The Hopi Indians maintain that their ancestors did not arrive from the north, nor by boat, but instead climbed onto the surface from the underworld. The specific place of emergence of Hopi legend lies deep inside the Grand Canyon, an enchanted opening from the mysterious recesses of the earth.
Native American lore states that the Grand Canyon was formed as a result of a Great Deluge, which had drowned the previous third world that had forgotten the path of divinity. Hopi cosmology specifies that here was the place from whence the Hopi emerged from their subterranean refuge after the flood had destroyed the third world.
Several inner world entry points are said to be located on their land in the Canyon, one of which is honored in ceremony as the dwelling of an ancient parent race. A sacred site, it is strictly off-limits to all but the Hopi people. The lore further claims that the Hopi were assisted by ‘insect (ant) people’ who lived in the inner world of caves and caverns, pale humanoids with thin limbs and slightly arched backs.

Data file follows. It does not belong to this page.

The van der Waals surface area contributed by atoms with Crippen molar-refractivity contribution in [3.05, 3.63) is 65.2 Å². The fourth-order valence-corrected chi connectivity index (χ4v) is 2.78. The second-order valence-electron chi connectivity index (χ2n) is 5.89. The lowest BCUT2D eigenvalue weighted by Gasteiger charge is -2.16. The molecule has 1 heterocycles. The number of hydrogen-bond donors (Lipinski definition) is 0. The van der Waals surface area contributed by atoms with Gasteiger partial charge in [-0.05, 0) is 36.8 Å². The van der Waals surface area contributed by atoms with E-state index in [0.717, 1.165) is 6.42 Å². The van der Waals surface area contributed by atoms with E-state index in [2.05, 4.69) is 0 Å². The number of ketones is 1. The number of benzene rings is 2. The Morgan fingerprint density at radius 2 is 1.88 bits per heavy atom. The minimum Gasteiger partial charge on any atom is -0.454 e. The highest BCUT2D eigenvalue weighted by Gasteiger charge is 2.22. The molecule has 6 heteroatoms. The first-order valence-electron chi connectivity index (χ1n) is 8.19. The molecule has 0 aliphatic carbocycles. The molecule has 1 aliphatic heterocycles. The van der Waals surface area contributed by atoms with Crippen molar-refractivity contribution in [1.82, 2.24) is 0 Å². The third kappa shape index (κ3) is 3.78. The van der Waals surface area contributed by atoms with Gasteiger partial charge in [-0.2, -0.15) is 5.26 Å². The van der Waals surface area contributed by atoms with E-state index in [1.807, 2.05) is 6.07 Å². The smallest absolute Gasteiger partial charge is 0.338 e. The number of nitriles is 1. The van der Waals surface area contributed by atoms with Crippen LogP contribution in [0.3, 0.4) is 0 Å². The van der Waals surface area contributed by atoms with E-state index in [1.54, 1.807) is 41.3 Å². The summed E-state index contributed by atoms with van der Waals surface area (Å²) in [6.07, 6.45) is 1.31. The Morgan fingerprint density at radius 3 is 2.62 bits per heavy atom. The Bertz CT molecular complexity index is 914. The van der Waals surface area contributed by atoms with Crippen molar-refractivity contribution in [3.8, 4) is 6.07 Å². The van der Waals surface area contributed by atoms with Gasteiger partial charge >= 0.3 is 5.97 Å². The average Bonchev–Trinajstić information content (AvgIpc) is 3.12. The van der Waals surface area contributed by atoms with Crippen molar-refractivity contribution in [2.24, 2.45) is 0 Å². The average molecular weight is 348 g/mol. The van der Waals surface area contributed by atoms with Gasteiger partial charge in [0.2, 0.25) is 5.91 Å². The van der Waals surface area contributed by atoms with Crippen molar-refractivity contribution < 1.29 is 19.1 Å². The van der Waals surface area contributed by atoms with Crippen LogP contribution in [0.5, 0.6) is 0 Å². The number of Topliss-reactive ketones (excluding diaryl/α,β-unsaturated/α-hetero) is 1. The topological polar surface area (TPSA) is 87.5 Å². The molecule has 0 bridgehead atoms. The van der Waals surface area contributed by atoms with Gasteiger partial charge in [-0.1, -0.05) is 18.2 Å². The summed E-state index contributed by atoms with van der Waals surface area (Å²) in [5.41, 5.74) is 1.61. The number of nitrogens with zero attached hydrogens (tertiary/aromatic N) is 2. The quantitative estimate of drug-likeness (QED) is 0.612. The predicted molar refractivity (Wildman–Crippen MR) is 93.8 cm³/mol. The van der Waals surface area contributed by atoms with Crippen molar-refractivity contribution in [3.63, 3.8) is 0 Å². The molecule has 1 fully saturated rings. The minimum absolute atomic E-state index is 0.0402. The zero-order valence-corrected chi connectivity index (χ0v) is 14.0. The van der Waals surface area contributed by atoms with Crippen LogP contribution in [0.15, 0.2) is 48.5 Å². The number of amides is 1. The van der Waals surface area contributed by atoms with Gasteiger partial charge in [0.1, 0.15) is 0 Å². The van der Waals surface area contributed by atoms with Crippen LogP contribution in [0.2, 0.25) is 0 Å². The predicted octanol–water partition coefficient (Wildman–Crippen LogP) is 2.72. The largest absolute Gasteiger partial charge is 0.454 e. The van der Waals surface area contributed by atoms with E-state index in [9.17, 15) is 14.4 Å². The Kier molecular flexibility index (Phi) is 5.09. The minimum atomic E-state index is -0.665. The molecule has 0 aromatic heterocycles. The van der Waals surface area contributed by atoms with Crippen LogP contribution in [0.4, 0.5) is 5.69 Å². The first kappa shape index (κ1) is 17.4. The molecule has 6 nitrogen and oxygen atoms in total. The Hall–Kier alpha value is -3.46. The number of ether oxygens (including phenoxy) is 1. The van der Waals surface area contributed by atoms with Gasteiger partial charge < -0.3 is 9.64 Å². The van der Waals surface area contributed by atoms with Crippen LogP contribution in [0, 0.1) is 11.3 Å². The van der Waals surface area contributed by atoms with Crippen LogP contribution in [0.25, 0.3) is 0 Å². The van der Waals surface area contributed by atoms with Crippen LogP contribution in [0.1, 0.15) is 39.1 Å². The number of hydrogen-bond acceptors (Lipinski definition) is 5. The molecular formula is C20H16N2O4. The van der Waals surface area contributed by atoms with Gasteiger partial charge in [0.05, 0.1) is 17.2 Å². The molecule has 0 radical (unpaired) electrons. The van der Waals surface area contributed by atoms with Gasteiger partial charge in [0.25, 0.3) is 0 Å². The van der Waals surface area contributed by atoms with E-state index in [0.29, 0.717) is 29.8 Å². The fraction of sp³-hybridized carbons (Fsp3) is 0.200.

The Smithsonian Institute may have discovered artifacts inside a massive cavern with intricate passages and rooms, including tablets bearing hieroglyphics. An article published in The Arizona Gazette on April 5, 1909, that the Grand Canyon was once home to a lost civilization, consisting of people of gigantic proportions.
It also mentions the discovery of an enormous underground citadel by an explorer named G.E. Kinkaid, who came upon it while rafting on the Colorado River. The entrance to the city was at the end of a tunnel that allegedly stretched for almost a mile underground. Could there still be civilizations that exist deep beneath the earth? If so, where are the entrances to these inner worlds, and which races inhabited them?
Author and anthropologist, Robert Sepehr, explores these questions and attempts to unlock their riddles, which have eluded any serious consideration in mainstream academia.